Study population and trends
Of 351,367,791 discharge records analyzed between 2004 and 2012, 2,303,088 patients underwent CABG. Of those, 22,501 patients also had a carotid revascularization during the same hospitalization, with 15,402 (68.4%) undergoing combined CEA+CABG, 6,297 (28.0%) undergoing staged CEA+CABG, and 802 (3.6%) undergoing staged CAS+CABG approaches. The annual rate of CEA and CABG during the same hospitalization decreased by 16% from 2,443 procedures in 2004 to 2,050 procedures in 2012 (ptrend = 0.03). However, the annual rate of staged CEA+CABG increased from 542 to 680 procedures between 2004 and 2012, whereas the annual rate of combined CEA+CABG decreased from 1,901 to 1,370 procedures. The frequency of staged CAS+CABG within the same hospitalization (51 procedures in 2005 and 70 procedures in 2012, ptrend = 0.10) did not change significantly during the study period (Figure 1).
Table 1 compares baseline characteristics of patients undergoing the 3 carotid revascularization strategies relative to CABG within the same hospitalization. Patients undergoing CAS+CABG were less likely to be white, more likely to have a history of hypertension, diabetes with complications, anemia, chronic pulmonary disease, obesity, chronic renal failure, and previous PCI, and less likely to have their procedures during an elective admission. The indication for CEA was predominantly asymptomatic carotid artery disease (96.4% of patients). CABG with concomitant valve repair/replacement or on-pump CABG surgeries was performed more commonly in those undergoing CEA+CABG.
Outcomes after carotid artery revascularization and CABG
The unadjusted incidence of in-hospital death for combined CEA+CABG was 4.4%, for staged CEA+CABG was 3.8%, and for staged CAS+CABG was 1.9% (p < 0.01). The rates of post-procedural stroke were not significantly different between the 3 strategies (p = 0.37) (Figure 2). The death or stroke rate for combined CEA+CABG was 6.8%, for staged CEA+CABG was 5.4%, and staged CAS+CABG was 4.2% (p < 0.01).
Both combined and staged CEA+CABG were associated with significantly increased odds of mortality in both univariate and multivariate propensity score-adjusted logistic regression analyses: adjusted odds ratio (OR): 2.08; 95% confidence interval (CI): 1.08 to 3.97 (p = 0.03) for combined CEA+CABG; adjusted OR: 2.40; 95% CI: 1.43 to 4.05 (p = 0.001) for staged CEA+CABG when compared to CAS+CABG (Table 2). The adjusted risk of stroke was lower with both combined CEA+CABG (OR: 0.65; 95% CI: 0.42 to 1.01; p = 0.06) and, particularly with staged CEA+CABG (OR: 0.50; 95% CI: 0.31 to 0.80; p = 0.004) approach compared with CAS+CABG. The adjusted risk of death or stroke was similar in both CEA groups and staged CAS+CABG group.
In order to assess the effect of operator learning curve on the outcomes after concurrent carotid revascularization and CABG, the cohorts were divided into 2 time periods, 2004 to 2008 and 2009 to 2012. In the staged CEA+CABG group, there were no significant differences in the rates of death (4.1% vs. 3.6%; p = 0.32), stroke (2.0% vs. 1.7%; p = 0.31), and death or stroke (5.8% vs. 4.9%; p = 0.12) when comparing the 2004 to 2008 cohort to the 2009 to 2012 cohort (Figure 3A). However, in the combined CEA+CABG group, there was significant improvement in death (4.7% vs. 3.8%; p < 0.01) and death or stroke (7.3% vs. 6.1%; p < 0.01) with a trend towards improvement in stroke (3.0% vs. 2.5%; p = 0.07) during later years (Figure 3B). In the staged CAS+CABG group, there was significant improvement in outcomes from the 2004 to 2008 cohort to the 2009 to 2012 cohort: death (3.5% vs. 1.0%; p = 0.02), stroke (5.2% vs. 1.7%; p < 0.01), and death or stroke (7.0% vs. 2.7%; p < 0.01) (Figure 3C). After adjustment for baseline differences using propensity score-adjusted multivariate logistic analysis, there was no improvement in the later period (2009 to 2012) in adjusted odds of death, stroke, and death/stroke in the staged CEA+CABG group (Table 3). In the combined CEA+CABG group, there was an improvement in mortality (OR: 0.75, 95% CI: 0.88 to 0.90; p = 0.002) and death/stroke (OR: 0.80, 95% CI: 0.68 to 0.92; p = 0.002) over time. The greatest improvement in outcomes over time was seen in the CAS+CABG group; the adjusted odds ratio of death was 0.19 (95% CI: 0.04 to 0.92; p = 0.04) and death/stroke was 0.33 (95% CI: 0.14 to 0.79; p = 0.01) in 2009 to 2012 compared with 2004 to 2008.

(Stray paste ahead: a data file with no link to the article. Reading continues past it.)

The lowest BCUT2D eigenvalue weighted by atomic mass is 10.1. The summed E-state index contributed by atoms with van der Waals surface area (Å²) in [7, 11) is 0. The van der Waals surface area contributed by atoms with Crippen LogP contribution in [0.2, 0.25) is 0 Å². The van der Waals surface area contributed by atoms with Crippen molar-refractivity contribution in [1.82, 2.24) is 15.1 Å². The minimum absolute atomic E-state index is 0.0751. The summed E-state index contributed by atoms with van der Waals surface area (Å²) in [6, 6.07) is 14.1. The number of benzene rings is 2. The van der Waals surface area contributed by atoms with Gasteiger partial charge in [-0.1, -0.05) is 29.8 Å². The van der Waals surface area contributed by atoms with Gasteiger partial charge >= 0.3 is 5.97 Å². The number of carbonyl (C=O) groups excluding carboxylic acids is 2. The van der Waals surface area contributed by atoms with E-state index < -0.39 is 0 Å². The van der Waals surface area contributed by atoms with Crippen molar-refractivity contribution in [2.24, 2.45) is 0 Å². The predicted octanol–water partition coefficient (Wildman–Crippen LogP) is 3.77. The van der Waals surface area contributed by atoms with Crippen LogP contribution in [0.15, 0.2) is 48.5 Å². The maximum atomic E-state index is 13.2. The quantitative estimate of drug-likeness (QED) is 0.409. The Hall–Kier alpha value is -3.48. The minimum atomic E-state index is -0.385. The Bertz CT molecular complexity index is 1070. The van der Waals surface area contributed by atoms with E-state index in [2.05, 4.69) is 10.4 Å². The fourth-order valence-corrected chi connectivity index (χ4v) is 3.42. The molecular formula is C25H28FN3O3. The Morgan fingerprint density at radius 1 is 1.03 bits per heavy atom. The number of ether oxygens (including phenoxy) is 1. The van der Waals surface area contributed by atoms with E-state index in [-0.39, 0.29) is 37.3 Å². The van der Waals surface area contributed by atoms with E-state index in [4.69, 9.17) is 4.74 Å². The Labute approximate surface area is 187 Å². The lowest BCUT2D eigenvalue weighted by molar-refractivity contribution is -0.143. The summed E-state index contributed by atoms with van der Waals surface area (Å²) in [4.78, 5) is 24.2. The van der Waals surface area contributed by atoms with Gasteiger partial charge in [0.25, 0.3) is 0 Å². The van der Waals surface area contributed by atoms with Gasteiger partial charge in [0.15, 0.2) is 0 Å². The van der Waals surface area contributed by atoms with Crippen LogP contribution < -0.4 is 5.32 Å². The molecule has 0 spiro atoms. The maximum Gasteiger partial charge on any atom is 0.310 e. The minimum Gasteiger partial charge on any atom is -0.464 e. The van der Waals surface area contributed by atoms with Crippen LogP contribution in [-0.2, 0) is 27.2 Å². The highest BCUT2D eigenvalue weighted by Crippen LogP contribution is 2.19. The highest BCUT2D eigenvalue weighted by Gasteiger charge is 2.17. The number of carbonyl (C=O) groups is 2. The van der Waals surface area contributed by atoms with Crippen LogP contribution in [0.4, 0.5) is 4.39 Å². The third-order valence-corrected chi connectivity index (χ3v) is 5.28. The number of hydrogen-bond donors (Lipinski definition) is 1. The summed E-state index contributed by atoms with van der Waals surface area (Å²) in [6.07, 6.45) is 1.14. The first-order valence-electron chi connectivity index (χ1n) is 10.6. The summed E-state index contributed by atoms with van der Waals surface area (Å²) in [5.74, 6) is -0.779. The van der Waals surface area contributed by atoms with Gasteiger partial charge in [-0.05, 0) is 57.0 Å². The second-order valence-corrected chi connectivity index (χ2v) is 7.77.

Outcomes after carotid artery revascularization and CABG in key subgroups
In octogenarians (age ≥80 years), the adjusted risk of death was significantly greater in the staged CEA+CABG strategy (OR: 6.67, 95% CI: 3.35 to 13.35; p < 0.001) and in the combined CEA+CABG group (OR: 3.17, 95% CI: 1.82 to 5.54; p < 0.001) when compared with staged CAS+CABG approach, whereas the risk of stroke was similar between 3 groups (Table 4). In both women and men, the combined CEA+CABG approach was associated with a greater risk of death and death/stroke compared with the CAS+CABG approach, with that risk being higher in women. In women, the staged CEA+CABG approach was associated with a greater risk of death (adjusted OR: 2.44, 95% CI: 1.14 to 5.20; p = 0.02), decreased risk of stroke (adjusted OR: 0.34, 95% CI: 0.17 to 0.68; p = 0.003), and overall similar risk of death or stroke. In symptomatic patients, the CAS+CABG strategy was associated with better outcomes compared with the other 2 strategies. The risk of death was ∼3-fold greater (adjusted OR: 3.06, 95% CI: 1.10 to 8.52; p = 0.03) and risk of stroke was ∼4 fold greater (adjusted OR 4.07, 95% CI: 2.21 to 7.47; p < 0.001) in the combined CEA+CABG strategy. The risk of stroke was much greater in the staged CEA+CABG group (adjusted OR: 4.70, 95% CI: 2.60 to 8.48; p < 0.001), whereas the risk of death was similar to the CAS+CABG strategy.